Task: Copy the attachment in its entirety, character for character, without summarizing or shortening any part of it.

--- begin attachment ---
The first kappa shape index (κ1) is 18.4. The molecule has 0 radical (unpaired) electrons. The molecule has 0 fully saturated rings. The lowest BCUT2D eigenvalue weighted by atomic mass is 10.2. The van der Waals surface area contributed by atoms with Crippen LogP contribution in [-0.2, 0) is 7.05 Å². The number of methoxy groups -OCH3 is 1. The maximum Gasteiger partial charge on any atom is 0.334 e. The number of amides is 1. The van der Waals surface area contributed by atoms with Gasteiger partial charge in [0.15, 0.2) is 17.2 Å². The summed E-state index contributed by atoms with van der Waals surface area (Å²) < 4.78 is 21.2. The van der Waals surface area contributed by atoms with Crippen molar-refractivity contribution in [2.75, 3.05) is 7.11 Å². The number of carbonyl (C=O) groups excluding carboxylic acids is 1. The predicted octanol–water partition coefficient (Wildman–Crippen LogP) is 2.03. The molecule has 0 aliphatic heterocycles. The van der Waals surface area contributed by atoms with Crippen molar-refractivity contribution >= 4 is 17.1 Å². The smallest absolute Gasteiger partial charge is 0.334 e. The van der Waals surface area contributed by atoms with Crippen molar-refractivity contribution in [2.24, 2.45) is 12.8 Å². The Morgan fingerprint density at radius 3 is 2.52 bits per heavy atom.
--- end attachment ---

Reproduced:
The first kappa shape index (κ1) is 18.4. The molecule has 0 radical (unpaired) electrons. The molecule has 0 fully saturated rings. The lowest BCUT2D eigenvalue weighted by atomic mass is 10.2. The van der Waals surface area contributed by atoms with Crippen LogP contribution in [-0.2, 0) is 7.05 Å². The number of methoxy groups -OCH3 is 1. The maximum Gasteiger partial charge on any atom is 0.334 e. The number of amides is 1. The van der Waals surface area contributed by atoms with Gasteiger partial charge in [0.15, 0.2) is 17.2 Å². The summed E-state index contributed by atoms with van der Waals surface area (Å²) < 4.78 is 21.2. The van der Waals surface area contributed by atoms with Crippen molar-refractivity contribution in [2.75, 3.05) is 7.11 Å². The number of carbonyl (C=O) groups excluding carboxylic acids is 1. The predicted octanol–water partition coefficient (Wildman–Crippen LogP) is 2.03. The molecule has 0 aliphatic heterocycles. The van der Waals surface area contributed by atoms with Crippen molar-refractivity contribution >= 4 is 17.1 Å². The smallest absolute Gasteiger partial charge is 0.334 e. The van der Waals surface area contributed by atoms with Crippen molar-refractivity contribution in [2.24, 2.45) is 12.8 Å². The Morgan fingerprint density at radius 3 is 2.52 bits per heavy atom.